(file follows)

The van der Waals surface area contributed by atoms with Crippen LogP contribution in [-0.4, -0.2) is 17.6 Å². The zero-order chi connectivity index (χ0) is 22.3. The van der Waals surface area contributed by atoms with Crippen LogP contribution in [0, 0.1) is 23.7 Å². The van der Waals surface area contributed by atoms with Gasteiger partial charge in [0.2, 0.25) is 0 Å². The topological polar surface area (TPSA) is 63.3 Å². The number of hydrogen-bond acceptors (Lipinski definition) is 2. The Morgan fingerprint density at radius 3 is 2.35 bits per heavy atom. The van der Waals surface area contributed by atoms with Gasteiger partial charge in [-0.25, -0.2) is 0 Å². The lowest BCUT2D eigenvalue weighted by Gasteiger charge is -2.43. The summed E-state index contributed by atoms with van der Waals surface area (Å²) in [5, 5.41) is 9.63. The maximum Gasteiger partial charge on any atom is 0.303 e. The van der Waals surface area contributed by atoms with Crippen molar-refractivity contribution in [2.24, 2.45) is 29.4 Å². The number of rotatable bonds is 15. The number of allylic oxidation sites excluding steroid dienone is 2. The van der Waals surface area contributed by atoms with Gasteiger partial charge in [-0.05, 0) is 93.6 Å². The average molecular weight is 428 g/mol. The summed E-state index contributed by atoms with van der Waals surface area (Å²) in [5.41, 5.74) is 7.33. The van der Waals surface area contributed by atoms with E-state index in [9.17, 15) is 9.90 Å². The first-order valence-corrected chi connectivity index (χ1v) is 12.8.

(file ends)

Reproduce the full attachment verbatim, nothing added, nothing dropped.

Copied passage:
The van der Waals surface area contributed by atoms with Crippen LogP contribution in [-0.4, -0.2) is 17.6 Å². The zero-order chi connectivity index (χ0) is 22.3. The van der Waals surface area contributed by atoms with Crippen LogP contribution in [0, 0.1) is 23.7 Å². The van der Waals surface area contributed by atoms with Gasteiger partial charge in [0.2, 0.25) is 0 Å². The topological polar surface area (TPSA) is 63.3 Å². The number of hydrogen-bond acceptors (Lipinski definition) is 2. The Morgan fingerprint density at radius 3 is 2.35 bits per heavy atom. The van der Waals surface area contributed by atoms with Gasteiger partial charge in [-0.25, -0.2) is 0 Å². The lowest BCUT2D eigenvalue weighted by Gasteiger charge is -2.43. The summed E-state index contributed by atoms with van der Waals surface area (Å²) in [5, 5.41) is 9.63. The maximum Gasteiger partial charge on any atom is 0.303 e. The van der Waals surface area contributed by atoms with Crippen molar-refractivity contribution in [2.24, 2.45) is 29.4 Å². The number of rotatable bonds is 15. The number of allylic oxidation sites excluding steroid dienone is 2. The van der Waals surface area contributed by atoms with Gasteiger partial charge in [-0.05, 0) is 93.6 Å². The average molecular weight is 428 g/mol. The summed E-state index contributed by atoms with van der Waals surface area (Å²) in [5.41, 5.74) is 7.33. The van der Waals surface area contributed by atoms with E-state index in [9.17, 15) is 9.90 Å². The first-order valence-corrected chi connectivity index (χ1v) is 12.8.